Neutrinos are not a sociable bunch. Every second, trillions upon trillions of the tiny particles shoot down to Earth from space, but the vast majority don’t stop in to pay a visit—they continue on their journey, almost completely unaffected by any matter they come across.
Their reluctance to hang around is what makes it such a challenge to study them. But the Short-Baseline Neutrino (SBN) Program at the US Department of Energy’s Fermilab is doing just that: further unraveling the mysteries of neutrinos with three vast detectors filled with ultrapure liquid argon.
Argon is an inert substance normally found in the air around us—and, once isolated, an excellent medium for studying neutrinos. A neutrino colliding with an argon nucleus leaves behind a signature track and a spray of new particles such as electrons or photons, which can be picked up inside a detector.
SBN uses three detectors along a straight line in the path of a specially designed neutrino source called the Booster Neutrino Beamline (BNB) at Fermilab. Scientists calculated the exact positions that would yield the most interesting and useful results from the experiment.
The detectors study a property of neutrinos that scientists have known about for a while but do not have a complete grasp on: oscillations, the innate ability of neutrinos to change their form as they travel. Neutrinos come in three known types, or “flavors”: electron, muon and tau. But oscillations mean each of those types is interchangeable with the others, so a neutrino that begins life as a muon neutrino can naturally transform into an electron neutrino by the end of its journey.
Some experiments, however, have come up with intriguing results that suggest there could be a fourth type of neutrino that interacts even less than the three types that have already been documented. An experiment at Los Alamos National Laboratory in 1995 showed the first evidence that a fourth neutrino might exist. It was dubbed the “sterile” neutrino because it appears to be unaffected by anything other than gravity. In 2007, MiniBooNE, a previous experiment at Fermilab, showed possible hints of its existence, too, but neither experiment was powerful enough to say if their results definitively demonstrated the existence of a new type of neutrino.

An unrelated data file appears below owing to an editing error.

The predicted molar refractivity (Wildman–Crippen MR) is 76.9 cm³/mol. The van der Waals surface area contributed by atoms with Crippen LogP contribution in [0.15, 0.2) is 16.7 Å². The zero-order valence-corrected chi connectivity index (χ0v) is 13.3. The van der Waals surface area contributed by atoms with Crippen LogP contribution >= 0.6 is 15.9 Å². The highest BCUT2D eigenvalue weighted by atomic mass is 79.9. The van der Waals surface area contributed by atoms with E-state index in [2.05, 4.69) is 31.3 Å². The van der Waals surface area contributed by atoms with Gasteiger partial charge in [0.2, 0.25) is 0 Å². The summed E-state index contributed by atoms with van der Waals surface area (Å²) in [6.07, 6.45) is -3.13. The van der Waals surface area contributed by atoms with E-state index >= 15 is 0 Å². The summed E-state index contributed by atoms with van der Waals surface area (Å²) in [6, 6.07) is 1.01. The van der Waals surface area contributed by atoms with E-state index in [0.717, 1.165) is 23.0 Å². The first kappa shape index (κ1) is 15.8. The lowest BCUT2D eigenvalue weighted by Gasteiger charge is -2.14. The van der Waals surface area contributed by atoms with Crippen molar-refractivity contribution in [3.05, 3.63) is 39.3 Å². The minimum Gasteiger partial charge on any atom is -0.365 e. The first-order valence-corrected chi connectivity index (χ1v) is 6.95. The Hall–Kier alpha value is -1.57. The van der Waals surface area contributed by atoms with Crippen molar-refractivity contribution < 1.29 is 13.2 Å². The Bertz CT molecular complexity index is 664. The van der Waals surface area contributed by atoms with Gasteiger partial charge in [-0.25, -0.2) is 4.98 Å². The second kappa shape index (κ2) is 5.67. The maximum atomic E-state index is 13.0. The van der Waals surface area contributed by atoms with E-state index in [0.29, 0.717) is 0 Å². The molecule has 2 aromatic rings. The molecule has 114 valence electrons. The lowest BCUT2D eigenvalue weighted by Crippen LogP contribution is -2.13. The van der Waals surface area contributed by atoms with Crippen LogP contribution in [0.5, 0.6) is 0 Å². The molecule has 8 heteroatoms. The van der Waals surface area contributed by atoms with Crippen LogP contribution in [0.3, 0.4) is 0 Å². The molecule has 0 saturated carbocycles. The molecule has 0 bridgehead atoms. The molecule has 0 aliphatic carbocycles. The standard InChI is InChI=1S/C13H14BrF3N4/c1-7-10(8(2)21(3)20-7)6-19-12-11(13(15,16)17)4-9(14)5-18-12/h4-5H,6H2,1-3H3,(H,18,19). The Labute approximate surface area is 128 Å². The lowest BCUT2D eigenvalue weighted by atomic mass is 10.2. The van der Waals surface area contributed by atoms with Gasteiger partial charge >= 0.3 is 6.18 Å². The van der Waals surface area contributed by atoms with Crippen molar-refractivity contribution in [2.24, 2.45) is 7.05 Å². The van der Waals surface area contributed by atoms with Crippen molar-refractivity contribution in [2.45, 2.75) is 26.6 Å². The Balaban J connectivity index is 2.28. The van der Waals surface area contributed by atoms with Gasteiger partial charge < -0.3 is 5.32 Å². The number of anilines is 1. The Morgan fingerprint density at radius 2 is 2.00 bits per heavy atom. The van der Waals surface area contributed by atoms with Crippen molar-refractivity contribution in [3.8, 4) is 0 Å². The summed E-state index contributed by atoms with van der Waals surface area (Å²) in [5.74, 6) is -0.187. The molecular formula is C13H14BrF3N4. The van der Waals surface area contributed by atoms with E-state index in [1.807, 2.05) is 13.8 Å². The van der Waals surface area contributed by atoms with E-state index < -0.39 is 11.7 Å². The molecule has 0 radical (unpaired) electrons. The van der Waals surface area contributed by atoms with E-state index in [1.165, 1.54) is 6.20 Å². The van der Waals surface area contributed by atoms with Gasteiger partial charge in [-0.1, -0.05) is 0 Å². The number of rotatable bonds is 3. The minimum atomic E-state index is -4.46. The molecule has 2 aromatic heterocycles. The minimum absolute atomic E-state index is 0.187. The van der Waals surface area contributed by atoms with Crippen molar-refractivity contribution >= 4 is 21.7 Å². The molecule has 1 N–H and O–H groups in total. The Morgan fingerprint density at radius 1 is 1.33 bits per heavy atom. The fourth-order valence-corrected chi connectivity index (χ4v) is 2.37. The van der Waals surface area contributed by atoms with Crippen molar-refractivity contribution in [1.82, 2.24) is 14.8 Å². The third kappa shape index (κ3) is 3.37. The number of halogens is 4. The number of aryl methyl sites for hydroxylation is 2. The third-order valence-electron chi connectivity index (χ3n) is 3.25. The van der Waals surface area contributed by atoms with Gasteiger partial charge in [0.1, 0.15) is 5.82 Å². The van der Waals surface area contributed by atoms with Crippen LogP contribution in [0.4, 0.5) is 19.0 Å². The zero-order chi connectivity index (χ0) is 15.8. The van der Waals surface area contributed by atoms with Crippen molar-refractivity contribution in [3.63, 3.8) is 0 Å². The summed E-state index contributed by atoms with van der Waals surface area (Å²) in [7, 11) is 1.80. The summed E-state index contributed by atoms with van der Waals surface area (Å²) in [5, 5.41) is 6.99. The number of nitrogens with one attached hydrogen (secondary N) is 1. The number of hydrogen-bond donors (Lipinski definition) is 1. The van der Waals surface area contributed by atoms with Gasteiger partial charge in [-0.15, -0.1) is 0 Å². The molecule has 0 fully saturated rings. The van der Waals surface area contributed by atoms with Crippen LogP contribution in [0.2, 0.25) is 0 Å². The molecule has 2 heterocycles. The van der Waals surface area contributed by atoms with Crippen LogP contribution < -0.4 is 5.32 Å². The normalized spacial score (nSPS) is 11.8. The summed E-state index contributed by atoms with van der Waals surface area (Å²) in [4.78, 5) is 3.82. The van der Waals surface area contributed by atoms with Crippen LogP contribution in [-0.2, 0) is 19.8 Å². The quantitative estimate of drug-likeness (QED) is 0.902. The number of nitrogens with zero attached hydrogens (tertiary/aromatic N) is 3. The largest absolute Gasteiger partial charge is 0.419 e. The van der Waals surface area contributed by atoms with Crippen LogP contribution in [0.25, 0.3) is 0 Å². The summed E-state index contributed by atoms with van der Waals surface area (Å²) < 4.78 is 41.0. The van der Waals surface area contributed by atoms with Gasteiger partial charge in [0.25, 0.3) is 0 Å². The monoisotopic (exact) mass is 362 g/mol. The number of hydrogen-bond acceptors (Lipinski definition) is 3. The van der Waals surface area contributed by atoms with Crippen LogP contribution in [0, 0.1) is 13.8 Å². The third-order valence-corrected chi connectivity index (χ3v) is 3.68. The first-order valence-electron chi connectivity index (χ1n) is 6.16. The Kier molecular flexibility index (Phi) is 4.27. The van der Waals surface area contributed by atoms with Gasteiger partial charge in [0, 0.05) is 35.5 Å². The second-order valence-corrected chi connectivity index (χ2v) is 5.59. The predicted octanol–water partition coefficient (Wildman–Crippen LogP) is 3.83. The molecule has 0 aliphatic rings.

That’s why it’s crucial to have these three, more powerful detectors. Carefully comparing the findings from all three detectors should allow the best measurement yet of whether a sterile neutrino is lurking out of sight. And finding the sterile neutrino would be evidence of new, intriguing physics—something that doesn’t fit our current picture of the world.
These three detectors are international endeavors, funded in part by DOE’s Office of Science, the National Science Foundation, the Science and Technology Facilities Council in the UK, CERN, the National Institute for Nuclear Physics (INFN) in Italy, the Swiss National Science Foundation and others. Each helps further develop the technologies, training and expertise needed to design, build and operate another experiment that has been under construction since July: the Deep Underground Neutrino Experiment (DUNE). This international mega-scientific collaboration hosted by Fermilab will send neutrinos 800 miles from Illinois to the massive DUNE detectors, which will be installed a mile underground at the Sanford Underground Research Facility in South Dakota.